World of Warships
World of Warships is an arcade naval MMO, pitting players against each other in open seas arenas. Command a vast arsenal of ships, unlocked through tech upgrades, and fire artillery, torpedoes, and other weapons of war at enemy ships to secure victory.
Type: Arcade Naval Combat
Release Date: July 02, 2015
Pros: +Various ships to captain. +Detailed ships and graphics. +Tactical gameplay.
Cons: -Ship balancing issues. -Slow combat may not appeal to some players. -Limited game modes.
World of Warships Overview
World of Warships is an online naval arcade MMO developed by Wargaming. Become captain of a 20th Century vessel and engage in exhilarating combat within the Atlantic, Pacific, and Arctic oceans. While an arcade game, navigating your warship closely mirrors naval vessels, forcing players to plan strategically before thrusting their ship into the midst of combat. Look through your periscope to line up volleys of artillery shots at players, predicting where enemy ships will move to maximize damage. A tech tree features a huge library of military ships to be researched and purchased given enough experience. Sail ships from multiple countries, based on historical vessels employed in conflicts around the world and blueprint prototypes. Ship modules can be improved through research, increasing your vessels durability and firepower to rule the high seas. Employ an arsenal of weaponry, from torpedoes to smokescreens, to manipulate the battlefield tactically and take command of the seas.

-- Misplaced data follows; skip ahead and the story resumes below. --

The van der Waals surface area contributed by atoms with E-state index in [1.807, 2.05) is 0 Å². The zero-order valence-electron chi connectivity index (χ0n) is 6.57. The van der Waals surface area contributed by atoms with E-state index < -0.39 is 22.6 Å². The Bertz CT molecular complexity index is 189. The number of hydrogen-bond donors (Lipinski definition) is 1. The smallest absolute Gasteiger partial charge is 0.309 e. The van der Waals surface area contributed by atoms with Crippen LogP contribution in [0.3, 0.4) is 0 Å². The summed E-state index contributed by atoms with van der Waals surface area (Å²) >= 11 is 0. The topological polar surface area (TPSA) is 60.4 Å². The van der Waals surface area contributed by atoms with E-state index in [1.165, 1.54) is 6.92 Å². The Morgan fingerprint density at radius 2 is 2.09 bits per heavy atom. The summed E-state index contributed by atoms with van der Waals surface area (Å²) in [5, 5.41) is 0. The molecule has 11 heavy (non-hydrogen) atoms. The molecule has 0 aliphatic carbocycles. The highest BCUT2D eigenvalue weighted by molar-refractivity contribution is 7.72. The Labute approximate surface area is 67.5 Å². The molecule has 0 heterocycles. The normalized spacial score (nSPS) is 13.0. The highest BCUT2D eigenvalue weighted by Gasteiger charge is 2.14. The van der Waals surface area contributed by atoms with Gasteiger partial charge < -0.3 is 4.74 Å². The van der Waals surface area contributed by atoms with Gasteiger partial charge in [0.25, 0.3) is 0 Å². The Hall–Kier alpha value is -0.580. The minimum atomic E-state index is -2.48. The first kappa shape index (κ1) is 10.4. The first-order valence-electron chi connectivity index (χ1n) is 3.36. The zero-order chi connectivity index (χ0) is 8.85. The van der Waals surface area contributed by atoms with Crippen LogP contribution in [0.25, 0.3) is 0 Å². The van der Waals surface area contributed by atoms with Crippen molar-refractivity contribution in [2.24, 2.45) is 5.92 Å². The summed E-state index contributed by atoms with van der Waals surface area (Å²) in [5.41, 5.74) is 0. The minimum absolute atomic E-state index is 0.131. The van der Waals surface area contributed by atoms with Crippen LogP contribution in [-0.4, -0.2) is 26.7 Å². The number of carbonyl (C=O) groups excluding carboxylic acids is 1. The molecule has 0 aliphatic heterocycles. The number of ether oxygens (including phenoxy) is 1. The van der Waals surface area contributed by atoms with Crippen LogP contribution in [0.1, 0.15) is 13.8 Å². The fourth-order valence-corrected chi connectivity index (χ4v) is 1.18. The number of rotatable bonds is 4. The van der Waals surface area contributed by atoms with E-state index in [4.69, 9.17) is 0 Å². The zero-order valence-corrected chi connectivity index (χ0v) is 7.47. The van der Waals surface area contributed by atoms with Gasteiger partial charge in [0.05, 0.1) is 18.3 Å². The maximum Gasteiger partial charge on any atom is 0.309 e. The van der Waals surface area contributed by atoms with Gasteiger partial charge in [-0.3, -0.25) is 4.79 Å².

World of Warships Key Features:
- Large catalog of varying ship types to captain - battleships, cruisers, and destroyers offer unique ways to attack enemies.
- Ship mechanics - arcade steering movement forces you to tactically consider your ships speed and positioning.
- Tech trees - unlock new ships and module upgrades by collecting experience from playing games.
- Highly detailed vessels - each ship in the game features model-like intricacies based on real historical ships or blueprints.
- Tactical game play - command your ship with strategic planning and employ an arsenal of weaponry, from torpedoes to smokescreens, to effectively eliminate opponents.
World of Warships Screenshots
World of Warships Featured Video
World of Warships Review
By, Sean Sullivan
I haven’t played a fun naval arcade game since the PSX submarine shooter In The Hunt. But now I’ve emerged from the underwater bullet hell to captain an enormous vessel in World of Warships. WoWS has excited my interest for some time. It’s the first arcade 20th Century naval game I’ve seen, tucked neatly into Wargaming's “World of…” franchise. And it’s quickly become my favorite vehicle arcade game from Wargaming. Does World of Warships float in the shooter arena, or will it ultimately wait in some trench for James Cameron to unearth?